WordPress Development Stack Exchange is a question and answer site for WordPress developers and administrators. Join them; it only takes a minute:

Sign up
Here's how it works:
  1. Anybody can ask a question
  2. Anybody can answer
  3. The best answers are voted up and rise to the top

I'm new to SQL and am wondering if I need to use wpdb->prepare for the following query to a table I've created

global $wpdb;
$tablename = $wpdb->prefix . "my_custom_table";
$sql = "SELECT * FROM " . $tablename . " ORDER BY date_created DESC";
$resulst = $wpdb->get_results( $sql , ARRAY_A );

Do I need to use prepare here? How would I do that?


share|improve this question
up vote 22 down vote accepted

It's best practice to always use prepare but the main use of it is to prevent against SQL injection attacks, and since there is no input from the users/visitors or they can't effect the query then that is not an issue in your current example.

But like I said before it's best practice to use it and once you start using it you never stop, so in your example you can use it like so:

global $wpdb;
$tablename = $wpdb->prefix . "my_custom_table";
$sql = $wpdb->prepare( "SELECT * FROM %s ORDER BY date_created DESC",$tablename );
$results = $wpdb->get_results( $sql , ARRAY_A );

to read more about how to use it head to the codex

share|improve this answer
Hi @Bainternet, thanks for such a clear explanation - for some reason when I try your code it returns an empty array. I've checked and doubled checked for typos. If I do the unprepared query I get the array. I don't understand why it's not working..! – Richard Sweeney May 11 '11 at 8:03
Odd. I've tried using the same code with another query: $tablename = $wpdb->prefix . "my_custom_table"; $concert_id = 1; $sql = "SELECT * FROM " . $tablename . " WHERE concert_id = %d LIMIT 1;"; $prep_sql = $wpdb->prepare( $sql, $concert_id ); $get_concerts = $wpdb->get_results( $prep_sql , ARRAY_A ); And it works great! Not sure why that would be. But I get it now in any case! – Richard Sweeney May 11 '11 at 8:36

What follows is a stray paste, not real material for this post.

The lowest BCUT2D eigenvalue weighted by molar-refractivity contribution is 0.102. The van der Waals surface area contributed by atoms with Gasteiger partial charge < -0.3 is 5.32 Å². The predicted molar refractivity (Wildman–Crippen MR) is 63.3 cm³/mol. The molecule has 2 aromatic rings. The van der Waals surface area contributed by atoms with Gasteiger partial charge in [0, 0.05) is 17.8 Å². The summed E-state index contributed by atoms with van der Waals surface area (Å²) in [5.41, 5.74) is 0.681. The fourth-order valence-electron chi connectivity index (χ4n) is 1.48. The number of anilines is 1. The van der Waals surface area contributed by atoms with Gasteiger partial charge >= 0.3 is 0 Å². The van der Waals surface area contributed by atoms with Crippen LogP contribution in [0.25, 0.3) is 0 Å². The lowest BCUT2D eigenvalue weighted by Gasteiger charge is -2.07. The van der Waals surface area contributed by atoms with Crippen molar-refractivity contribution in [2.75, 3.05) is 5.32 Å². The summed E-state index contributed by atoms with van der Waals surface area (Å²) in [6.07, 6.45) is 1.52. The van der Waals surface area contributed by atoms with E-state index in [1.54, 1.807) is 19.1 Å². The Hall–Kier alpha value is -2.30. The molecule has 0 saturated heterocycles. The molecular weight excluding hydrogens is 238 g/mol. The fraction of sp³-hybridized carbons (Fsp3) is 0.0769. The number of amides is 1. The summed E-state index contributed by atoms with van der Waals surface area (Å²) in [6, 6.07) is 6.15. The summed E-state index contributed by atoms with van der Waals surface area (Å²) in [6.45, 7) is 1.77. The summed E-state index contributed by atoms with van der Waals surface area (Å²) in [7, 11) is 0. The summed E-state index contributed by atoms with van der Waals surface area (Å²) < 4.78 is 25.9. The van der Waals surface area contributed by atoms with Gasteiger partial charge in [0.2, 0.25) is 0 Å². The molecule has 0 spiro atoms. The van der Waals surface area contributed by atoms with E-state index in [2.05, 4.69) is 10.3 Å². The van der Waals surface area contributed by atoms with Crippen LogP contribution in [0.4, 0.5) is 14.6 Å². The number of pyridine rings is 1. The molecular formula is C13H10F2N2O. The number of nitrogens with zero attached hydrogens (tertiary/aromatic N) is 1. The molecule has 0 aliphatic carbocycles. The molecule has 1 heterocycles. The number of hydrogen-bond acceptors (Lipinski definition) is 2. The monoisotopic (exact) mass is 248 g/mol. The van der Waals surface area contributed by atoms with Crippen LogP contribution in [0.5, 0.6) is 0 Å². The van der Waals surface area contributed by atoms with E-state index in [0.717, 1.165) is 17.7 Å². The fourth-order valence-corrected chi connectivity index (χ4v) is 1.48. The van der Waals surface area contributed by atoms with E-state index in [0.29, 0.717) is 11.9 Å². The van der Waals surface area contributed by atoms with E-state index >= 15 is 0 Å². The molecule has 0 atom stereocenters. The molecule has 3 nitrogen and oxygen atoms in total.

Enclosing the table name in single quotes will not work. The normal escaping is with backticks, so your query should end up looking like this: SELECT * FROM `wp_my_custom_table`. You can enable double quote support, but then it would have to look like this: SELECT * FROM "wp_my_custom_table". – Jan Fabry May 11 '11 at 8:52
I don't agree with this answer. Why you should escape when function already escapes everything? You think Wordpress will decide to remove escaping from core? ALso there is no point to escape table name :) because it's hardcoded and you know it's ok. I kno this is just example but anyways dont escape table names, i have issues when using prepare with table names it adds backticks and SQL trows error. – Tommixoft Nov 4 '14 at 12:41
@Tommixoft If you read the answer again you'll see that you actually say the same thing as I said, and that the table name is an example. – Bainternet Nov 5 '14 at 7:07

When you use prepare it is protecting the code from SQL injection vulnerabilities.

Here is the code you need to modify for using prepare();

global $wpdb;
$tablename = $wpdb->prefix . "my_custom_table";
$sql = $wpdb->prepare( "SELECT * FROM {$tablename} ORDER BY date_created DESC");
$resulst = $wpdb->get_results( $sql , ARRAY_A );
share|improve this answer

In your case is not possible SQL injection attack. Your code don't need additional protection because don't use user input like: post, get, request, cookie.

Don't use complicated function when are not necessary to save server resources.

share|improve this answer

Your Answer


By posting your answer, you agree to the privacy policy and terms of service.

Not the answer you're looking for? Browse other questions tagged or ask your own question.